1. Material violating the copyright laws exists on the web.
    2. A search engine provides a hypertext link to the infringing material.

    Is the search engine technically violating copyright law? No. Is the search engine facilitating people who wish to violate copyright law? Yes.

    Does "facilitation" constitute violation of the law? To look at that question. Let us look at another analogy.

    1. Consider a hypothetical company, "Martia
  • by Baron_Yam (643147) on Sunday August 31, 2003 @11:56AM (#6838676)

    Summary:Kazaa C&Ds Google, because it's easier than tracking down all the offending sites and C&Ding them individually. The justification for the C&D - Kazaa Lite is illegal, Google is providing easy access to Kazaa Lite.

    What if Google turned around and said, "Kazaa is using Google to facillitate tracking down sites infringing on its intellectual property. Please pay Google the following outrageous fee for legal research assistance."

    In my opinion, C&Ding a search engine is like trying to have a municipality remove street addresses from buildings containing businesses you don't like. It's just stupid.

  • by 4/3PI*R^3 (102276) on Sunday August 31, 2003 @12:15PM (#6838789)
    Google [google.com] removed the links [google.com] to Kazaa [kazaa.com] related sites from their search engine but then list the DMCA request which of course has all the URLS listed.

    Score: Google 1
    Kazaa 0
    DMCA 0

  • Blue Ribbon (Score:5, Informative)

    by danila (69889) on Sunday August 31, 2003 @12:23PM (#6838843) Homepage
    It seems that once again it's time to place Blue ribbons [eff.org] on our websites and webpages...
  • thought police (Score:5, Interesting)

    by dbc001 (541033) on Sunday August 31, 2003 @12:42PM (#6838950)
    Apparently there are pieces of information that Americans are not allowed to write down. We are definitely edging towards thought crime here. Between this and the illegality of writing virii (i know its spelled wrong but it looks better), we are on our way! I just wonder when someone will get punished for writing these things with pen & paper instead of electronically...
  • In other news... (Score:3, Insightful)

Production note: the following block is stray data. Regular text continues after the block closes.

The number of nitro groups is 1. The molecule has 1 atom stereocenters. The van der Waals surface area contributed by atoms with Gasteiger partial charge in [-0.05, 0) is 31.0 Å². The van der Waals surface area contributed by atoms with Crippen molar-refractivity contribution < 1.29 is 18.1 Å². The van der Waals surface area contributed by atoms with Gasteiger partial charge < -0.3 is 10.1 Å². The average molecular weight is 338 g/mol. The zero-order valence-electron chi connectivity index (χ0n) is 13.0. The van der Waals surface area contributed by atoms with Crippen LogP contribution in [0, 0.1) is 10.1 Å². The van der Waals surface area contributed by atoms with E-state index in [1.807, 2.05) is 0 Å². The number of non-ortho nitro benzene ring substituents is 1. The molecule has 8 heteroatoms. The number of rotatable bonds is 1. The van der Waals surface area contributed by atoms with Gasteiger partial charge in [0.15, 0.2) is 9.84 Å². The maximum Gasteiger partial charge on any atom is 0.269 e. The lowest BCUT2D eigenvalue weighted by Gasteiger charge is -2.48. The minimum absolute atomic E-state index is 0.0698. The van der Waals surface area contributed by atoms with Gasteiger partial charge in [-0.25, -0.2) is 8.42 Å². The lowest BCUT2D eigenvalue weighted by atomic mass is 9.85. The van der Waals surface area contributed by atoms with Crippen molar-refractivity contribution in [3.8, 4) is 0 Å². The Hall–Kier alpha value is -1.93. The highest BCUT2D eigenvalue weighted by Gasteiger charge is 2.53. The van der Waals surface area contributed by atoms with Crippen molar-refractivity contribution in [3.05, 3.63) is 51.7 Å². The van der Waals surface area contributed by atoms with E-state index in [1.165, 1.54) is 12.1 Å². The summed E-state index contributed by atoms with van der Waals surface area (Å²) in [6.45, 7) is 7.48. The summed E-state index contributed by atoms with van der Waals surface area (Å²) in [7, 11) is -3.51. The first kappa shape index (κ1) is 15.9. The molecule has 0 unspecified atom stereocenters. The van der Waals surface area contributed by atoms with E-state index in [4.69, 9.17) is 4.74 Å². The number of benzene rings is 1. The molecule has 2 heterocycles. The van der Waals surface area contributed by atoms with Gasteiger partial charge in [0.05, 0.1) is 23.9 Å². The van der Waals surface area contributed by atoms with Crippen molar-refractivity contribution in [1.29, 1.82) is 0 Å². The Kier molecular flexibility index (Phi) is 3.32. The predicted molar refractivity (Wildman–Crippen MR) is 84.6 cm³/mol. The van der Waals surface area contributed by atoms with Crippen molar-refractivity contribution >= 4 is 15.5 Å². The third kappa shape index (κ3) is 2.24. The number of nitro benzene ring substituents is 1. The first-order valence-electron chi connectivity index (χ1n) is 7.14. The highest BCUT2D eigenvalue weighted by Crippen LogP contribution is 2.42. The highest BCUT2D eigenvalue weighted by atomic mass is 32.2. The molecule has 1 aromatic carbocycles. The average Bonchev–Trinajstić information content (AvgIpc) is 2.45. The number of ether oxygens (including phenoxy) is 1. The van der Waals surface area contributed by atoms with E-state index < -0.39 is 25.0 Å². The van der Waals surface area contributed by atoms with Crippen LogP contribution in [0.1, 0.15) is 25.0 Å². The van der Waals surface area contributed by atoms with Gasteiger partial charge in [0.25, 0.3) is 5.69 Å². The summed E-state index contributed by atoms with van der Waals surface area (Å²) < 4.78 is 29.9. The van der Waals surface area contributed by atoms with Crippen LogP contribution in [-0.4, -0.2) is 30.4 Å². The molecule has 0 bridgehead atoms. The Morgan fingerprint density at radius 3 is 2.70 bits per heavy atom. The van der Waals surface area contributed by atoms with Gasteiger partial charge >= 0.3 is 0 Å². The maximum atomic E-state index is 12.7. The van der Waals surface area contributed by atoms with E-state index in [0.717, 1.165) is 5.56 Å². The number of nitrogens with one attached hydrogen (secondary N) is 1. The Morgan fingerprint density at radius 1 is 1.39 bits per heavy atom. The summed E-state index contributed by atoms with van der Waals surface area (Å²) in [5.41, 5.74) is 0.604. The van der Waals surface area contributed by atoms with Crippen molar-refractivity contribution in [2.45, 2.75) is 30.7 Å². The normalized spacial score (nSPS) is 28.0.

by jmors (682994) on Sunday August 31, 2003 @02:40PM (#6839704)
    From: RIAA

    To: Sharman Networks

    To whom it may concern,

    We are pleased to see others taking a stand against the providing of links to illegal versions of copyrighted works. We agree wholeheartedly with your stand that providing search results to copyrighted material is a criminal act. As someone who obviously upholds our philosophy we KNOW that you will be all too happy to remove from any search results that your software provides any links to dowloads of copyrighted works such as music, movies, other software and the like.

    Thank you so much for proving our point!

    IDIOTS!

  • Wow (Score:3, Funny)

    by autopr0n (534291) on Sunday August 31, 2003 @03:39PM (#6840002) Homepage Journal
    Talk about ironic.
  • by thebigmacd (545973) on Sunday August 31, 2003 @04:01PM (#6840119)
    I clicked on the sample search for "Kazaa Lite" and the second link said "download Kazaa Lite K++" and the third link said "Official Kazaa Lite K++ Website"

    Google: 1-0
    Sharman: 0-1
  • Other languages. (Score:3, Interesting)

    by Oscar_Wilde (170568) on Sunday August 31, 2003 @07:01PM (#6841083) Homepage
    What gets me is that Google isn't listing the URLs for other languages [google.de] or countries [google.com.au].

    I know that there is nothing to stop people in the US from using foreign google searches but must the rest of the world be subjected to bad US laws?...